Food: A Project Envision Documentary

This little documentary is only about a half hour long, but it does brush across the general scope of the problem of industrial food in the United States, lightly discussing differences in opinion by other countries. Described most aptly by KPBS, the producing agency of the documentary:

"Food" is a 30-minute documentary that follows your dinner from the plate to the field, farm and ocean. The investigation reveals some surprising facts about the modern food chain. You may be surprised how far your oranges have traveled, what's in your farmed salmon, and why your chicken breasts are so large these days.

Filmed in California, which supplies probably 30% of all food in the United States,  it makes a lot of really great points regarding food policy and comparison to how other countries manage their industrial food system.

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For the Deaf and Hard of Hearing, there is a captioned version on the KPBS website.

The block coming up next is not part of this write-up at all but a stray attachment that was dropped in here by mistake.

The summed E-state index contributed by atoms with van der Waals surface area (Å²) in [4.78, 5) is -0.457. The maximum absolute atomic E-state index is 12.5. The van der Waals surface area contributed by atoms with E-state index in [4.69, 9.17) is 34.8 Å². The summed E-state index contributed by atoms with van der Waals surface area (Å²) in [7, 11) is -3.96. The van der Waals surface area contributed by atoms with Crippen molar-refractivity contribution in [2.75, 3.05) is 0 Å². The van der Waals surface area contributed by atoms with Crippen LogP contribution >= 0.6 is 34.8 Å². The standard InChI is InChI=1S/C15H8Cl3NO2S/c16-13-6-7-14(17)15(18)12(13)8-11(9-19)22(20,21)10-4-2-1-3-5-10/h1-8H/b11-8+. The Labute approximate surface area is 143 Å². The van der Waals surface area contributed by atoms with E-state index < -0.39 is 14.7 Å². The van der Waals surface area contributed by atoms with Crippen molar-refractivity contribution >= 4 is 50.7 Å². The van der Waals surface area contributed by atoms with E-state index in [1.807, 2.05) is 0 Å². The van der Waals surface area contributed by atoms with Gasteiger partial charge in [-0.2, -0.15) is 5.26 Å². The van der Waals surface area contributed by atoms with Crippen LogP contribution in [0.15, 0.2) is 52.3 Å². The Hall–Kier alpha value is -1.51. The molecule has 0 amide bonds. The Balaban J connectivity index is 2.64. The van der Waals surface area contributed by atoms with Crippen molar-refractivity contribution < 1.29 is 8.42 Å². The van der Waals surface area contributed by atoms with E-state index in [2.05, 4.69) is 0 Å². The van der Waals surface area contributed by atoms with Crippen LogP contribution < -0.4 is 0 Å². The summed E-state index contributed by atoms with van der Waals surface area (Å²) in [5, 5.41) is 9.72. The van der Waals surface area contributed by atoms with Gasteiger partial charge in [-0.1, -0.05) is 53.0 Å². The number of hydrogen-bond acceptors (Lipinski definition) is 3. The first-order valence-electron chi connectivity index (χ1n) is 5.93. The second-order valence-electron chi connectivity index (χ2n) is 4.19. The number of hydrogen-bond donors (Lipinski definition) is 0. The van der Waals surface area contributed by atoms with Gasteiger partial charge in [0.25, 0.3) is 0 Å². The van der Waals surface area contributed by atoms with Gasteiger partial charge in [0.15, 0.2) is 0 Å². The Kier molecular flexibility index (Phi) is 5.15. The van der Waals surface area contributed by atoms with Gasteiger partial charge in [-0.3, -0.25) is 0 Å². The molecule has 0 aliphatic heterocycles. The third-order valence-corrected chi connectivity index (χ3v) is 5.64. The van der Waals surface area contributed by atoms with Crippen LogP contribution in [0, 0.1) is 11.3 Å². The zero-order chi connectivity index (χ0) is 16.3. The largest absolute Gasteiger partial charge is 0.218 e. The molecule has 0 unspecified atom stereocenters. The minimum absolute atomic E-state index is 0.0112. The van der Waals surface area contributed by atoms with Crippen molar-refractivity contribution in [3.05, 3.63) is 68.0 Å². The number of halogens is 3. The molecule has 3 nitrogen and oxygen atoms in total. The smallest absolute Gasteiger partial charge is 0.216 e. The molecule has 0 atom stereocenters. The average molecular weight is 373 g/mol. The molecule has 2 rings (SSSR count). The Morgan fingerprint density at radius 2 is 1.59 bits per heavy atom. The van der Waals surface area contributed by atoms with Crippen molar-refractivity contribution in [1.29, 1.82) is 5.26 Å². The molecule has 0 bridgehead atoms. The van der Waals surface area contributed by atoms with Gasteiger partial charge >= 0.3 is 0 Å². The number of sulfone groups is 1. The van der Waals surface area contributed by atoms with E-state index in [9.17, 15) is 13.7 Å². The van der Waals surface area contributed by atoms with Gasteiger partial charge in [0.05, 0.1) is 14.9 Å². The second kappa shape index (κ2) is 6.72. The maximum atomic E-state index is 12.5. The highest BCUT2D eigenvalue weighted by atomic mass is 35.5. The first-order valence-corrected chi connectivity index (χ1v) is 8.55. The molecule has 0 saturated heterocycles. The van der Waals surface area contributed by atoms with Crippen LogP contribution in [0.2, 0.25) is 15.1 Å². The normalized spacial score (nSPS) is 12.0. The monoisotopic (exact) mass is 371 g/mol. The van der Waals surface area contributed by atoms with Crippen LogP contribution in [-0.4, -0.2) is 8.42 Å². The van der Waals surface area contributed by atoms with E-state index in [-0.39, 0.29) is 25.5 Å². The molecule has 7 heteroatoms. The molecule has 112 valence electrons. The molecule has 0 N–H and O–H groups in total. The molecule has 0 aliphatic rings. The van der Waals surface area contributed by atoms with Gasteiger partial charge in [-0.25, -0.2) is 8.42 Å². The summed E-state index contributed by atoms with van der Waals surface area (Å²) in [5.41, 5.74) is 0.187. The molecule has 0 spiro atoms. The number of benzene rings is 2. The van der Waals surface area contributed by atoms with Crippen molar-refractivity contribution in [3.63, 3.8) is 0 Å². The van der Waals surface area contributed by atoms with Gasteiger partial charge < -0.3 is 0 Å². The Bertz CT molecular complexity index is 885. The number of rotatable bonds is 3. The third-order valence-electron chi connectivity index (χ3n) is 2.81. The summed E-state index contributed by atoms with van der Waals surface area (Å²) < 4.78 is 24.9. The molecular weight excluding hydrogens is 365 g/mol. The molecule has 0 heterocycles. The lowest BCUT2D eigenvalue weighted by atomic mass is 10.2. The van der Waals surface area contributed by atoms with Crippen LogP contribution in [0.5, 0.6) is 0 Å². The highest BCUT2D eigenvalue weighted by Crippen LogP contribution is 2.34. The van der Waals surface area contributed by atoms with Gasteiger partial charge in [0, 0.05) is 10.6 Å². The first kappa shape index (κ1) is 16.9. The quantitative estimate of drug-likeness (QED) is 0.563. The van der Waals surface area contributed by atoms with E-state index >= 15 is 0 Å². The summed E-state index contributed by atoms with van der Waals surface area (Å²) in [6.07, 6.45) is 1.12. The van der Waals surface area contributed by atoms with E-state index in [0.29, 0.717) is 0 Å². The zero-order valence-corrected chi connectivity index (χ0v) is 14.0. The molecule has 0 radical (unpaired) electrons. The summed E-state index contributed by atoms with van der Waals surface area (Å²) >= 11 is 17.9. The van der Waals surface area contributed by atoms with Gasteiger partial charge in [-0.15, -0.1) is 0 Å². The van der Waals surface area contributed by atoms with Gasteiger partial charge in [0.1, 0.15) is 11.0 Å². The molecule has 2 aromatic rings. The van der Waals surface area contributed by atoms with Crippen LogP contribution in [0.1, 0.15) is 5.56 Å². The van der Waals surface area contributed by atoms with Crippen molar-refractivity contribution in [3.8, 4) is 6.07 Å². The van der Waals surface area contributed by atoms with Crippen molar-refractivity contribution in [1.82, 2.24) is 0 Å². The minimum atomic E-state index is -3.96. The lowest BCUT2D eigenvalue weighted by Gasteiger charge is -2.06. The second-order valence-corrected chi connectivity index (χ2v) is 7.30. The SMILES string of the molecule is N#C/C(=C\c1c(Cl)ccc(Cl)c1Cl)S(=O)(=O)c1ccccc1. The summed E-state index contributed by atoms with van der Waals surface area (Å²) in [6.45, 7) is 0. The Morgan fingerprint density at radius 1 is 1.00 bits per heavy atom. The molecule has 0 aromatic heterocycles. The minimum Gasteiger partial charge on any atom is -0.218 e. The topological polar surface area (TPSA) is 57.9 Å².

The documentary brushes on all our favorite topics: product driven by consumer demand; meat production in the United States including feedlots and cramped chicken farms; local, accountable alternatives and the carbon footprint of food transportation.

An interesting point they brought up that isn't often mentioned is our importing and exporting of produce for particular characteristics, for example, the San Diego Orange. The grove manager said that Americans don't like to buy his oranges because they are too hard to peel and have green shoulders; they don't "look" orange-y enough. So we ship those to Asia and then import oranges from Australia.

This begs the question about organics and importing: how do we know what standards are being met by the "organic" label when the produce or meat is being imported from outside the country? In some cases, the standard may exceed ours, but in others it may not. Either way we have no true accountability.

The film continued on with the shopping habits of the American consumer.  It seems as if our celebrity culture has wrought its way into the supermarket: it's all about image.

We can hope that with the current trendiness of shopping local and visiting farmer's markets that more local produce will be in demand. If the farmers can dedicate at least a part of their farms to local consumers, it is that much less he has to focus on exporting. It's that much carbon saved.

Photo credit: still from the video, KPBS.